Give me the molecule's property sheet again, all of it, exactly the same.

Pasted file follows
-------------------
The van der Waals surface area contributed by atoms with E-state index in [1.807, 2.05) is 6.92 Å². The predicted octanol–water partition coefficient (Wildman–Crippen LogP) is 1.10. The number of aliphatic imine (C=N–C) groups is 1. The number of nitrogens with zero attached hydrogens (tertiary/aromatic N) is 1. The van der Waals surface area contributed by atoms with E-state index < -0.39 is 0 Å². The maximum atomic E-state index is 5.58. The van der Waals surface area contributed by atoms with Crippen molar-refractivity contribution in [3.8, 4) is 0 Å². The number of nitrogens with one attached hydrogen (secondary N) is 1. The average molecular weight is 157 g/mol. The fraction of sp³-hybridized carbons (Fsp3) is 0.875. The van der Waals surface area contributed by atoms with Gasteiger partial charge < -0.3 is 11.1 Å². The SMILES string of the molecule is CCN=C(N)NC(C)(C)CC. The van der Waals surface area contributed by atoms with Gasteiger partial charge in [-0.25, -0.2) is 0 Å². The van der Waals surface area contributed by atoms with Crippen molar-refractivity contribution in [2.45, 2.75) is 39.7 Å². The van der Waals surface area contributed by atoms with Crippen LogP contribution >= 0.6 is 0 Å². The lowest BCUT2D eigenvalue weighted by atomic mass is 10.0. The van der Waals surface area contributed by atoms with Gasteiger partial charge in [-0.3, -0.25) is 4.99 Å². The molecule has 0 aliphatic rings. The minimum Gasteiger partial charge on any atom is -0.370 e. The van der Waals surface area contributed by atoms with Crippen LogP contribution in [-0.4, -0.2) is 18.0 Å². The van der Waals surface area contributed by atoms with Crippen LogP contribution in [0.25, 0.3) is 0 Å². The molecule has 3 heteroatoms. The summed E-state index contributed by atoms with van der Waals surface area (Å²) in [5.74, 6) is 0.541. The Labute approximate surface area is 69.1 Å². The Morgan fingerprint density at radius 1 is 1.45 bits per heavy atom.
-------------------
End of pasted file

The van der Waals surface area contributed by atoms with E-state index in [1.807, 2.05) is 6.92 Å². The predicted octanol–water partition coefficient (Wildman–Crippen LogP) is 1.10. The number of aliphatic imine (C=N–C) groups is 1. The number of nitrogens with zero attached hydrogens (tertiary/aromatic N) is 1. The van der Waals surface area contributed by atoms with E-state index < -0.39 is 0 Å². The maximum atomic E-state index is 5.58. The van der Waals surface area contributed by atoms with Crippen molar-refractivity contribution in [3.8, 4) is 0 Å². The number of nitrogens with one attached hydrogen (secondary N) is 1. The average molecular weight is 157 g/mol. The fraction of sp³-hybridized carbons (Fsp3) is 0.875. The van der Waals surface area contributed by atoms with Gasteiger partial charge < -0.3 is 11.1 Å². The SMILES string of the molecule is CCN=C(N)NC(C)(C)CC. The van der Waals surface area contributed by atoms with Gasteiger partial charge in [-0.25, -0.2) is 0 Å². The van der Waals surface area contributed by atoms with Crippen molar-refractivity contribution in [2.45, 2.75) is 39.7 Å². The van der Waals surface area contributed by atoms with Crippen LogP contribution >= 0.6 is 0 Å². The lowest BCUT2D eigenvalue weighted by atomic mass is 10.0. The van der Waals surface area contributed by atoms with Gasteiger partial charge in [-0.3, -0.25) is 4.99 Å². The molecule has 0 aliphatic rings. The minimum Gasteiger partial charge on any atom is -0.370 e. The van der Waals surface area contributed by atoms with Crippen LogP contribution in [-0.4, -0.2) is 18.0 Å². The van der Waals surface area contributed by atoms with Crippen LogP contribution in [0.25, 0.3) is 0 Å². The molecule has 3 heteroatoms. The summed E-state index contributed by atoms with van der Waals surface area (Å²) in [5.74, 6) is 0.541. The Labute approximate surface area is 69.1 Å². The Morgan fingerprint density at radius 1 is 1.45 bits per heavy atom.